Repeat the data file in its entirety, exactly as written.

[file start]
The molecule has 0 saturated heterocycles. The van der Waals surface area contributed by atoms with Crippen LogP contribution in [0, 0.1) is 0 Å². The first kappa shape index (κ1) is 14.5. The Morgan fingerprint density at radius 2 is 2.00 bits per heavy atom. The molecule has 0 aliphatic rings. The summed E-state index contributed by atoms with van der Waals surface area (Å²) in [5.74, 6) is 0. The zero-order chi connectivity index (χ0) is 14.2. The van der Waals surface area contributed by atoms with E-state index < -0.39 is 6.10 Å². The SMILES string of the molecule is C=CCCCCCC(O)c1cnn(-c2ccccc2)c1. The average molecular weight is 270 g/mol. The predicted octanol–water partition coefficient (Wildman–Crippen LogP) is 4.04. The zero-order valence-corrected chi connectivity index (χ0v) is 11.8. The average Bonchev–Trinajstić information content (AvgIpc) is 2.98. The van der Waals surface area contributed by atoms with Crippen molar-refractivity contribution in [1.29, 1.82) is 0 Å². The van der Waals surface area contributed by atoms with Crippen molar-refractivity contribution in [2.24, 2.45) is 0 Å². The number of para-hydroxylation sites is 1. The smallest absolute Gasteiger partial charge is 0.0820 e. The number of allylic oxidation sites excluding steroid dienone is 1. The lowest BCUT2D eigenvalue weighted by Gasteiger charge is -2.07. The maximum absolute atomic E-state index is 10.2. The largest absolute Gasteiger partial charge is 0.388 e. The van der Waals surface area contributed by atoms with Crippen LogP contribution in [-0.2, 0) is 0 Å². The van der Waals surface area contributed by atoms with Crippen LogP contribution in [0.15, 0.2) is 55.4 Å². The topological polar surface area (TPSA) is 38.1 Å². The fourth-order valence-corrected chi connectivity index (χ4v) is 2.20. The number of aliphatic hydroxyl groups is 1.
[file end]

The molecule has 0 saturated heterocycles. The van der Waals surface area contributed by atoms with Crippen LogP contribution in [0, 0.1) is 0 Å². The first kappa shape index (κ1) is 14.5. The Morgan fingerprint density at radius 2 is 2.00 bits per heavy atom. The molecule has 0 aliphatic rings. The summed E-state index contributed by atoms with van der Waals surface area (Å²) in [5.74, 6) is 0. The zero-order chi connectivity index (χ0) is 14.2. The van der Waals surface area contributed by atoms with E-state index < -0.39 is 6.10 Å². The SMILES string of the molecule is C=CCCCCCC(O)c1cnn(-c2ccccc2)c1. The average molecular weight is 270 g/mol. The predicted octanol–water partition coefficient (Wildman–Crippen LogP) is 4.04. The zero-order valence-corrected chi connectivity index (χ0v) is 11.8. The average Bonchev–Trinajstić information content (AvgIpc) is 2.98. The van der Waals surface area contributed by atoms with Crippen molar-refractivity contribution in [1.29, 1.82) is 0 Å². The van der Waals surface area contributed by atoms with Crippen molar-refractivity contribution in [2.24, 2.45) is 0 Å². The number of para-hydroxylation sites is 1. The smallest absolute Gasteiger partial charge is 0.0820 e. The number of allylic oxidation sites excluding steroid dienone is 1. The lowest BCUT2D eigenvalue weighted by Gasteiger charge is -2.07. The maximum absolute atomic E-state index is 10.2. The largest absolute Gasteiger partial charge is 0.388 e. The van der Waals surface area contributed by atoms with Crippen LogP contribution in [-0.2, 0) is 0 Å². The van der Waals surface area contributed by atoms with Crippen LogP contribution in [0.15, 0.2) is 55.4 Å². The topological polar surface area (TPSA) is 38.1 Å². The fourth-order valence-corrected chi connectivity index (χ4v) is 2.20. The number of aliphatic hydroxyl groups is 1.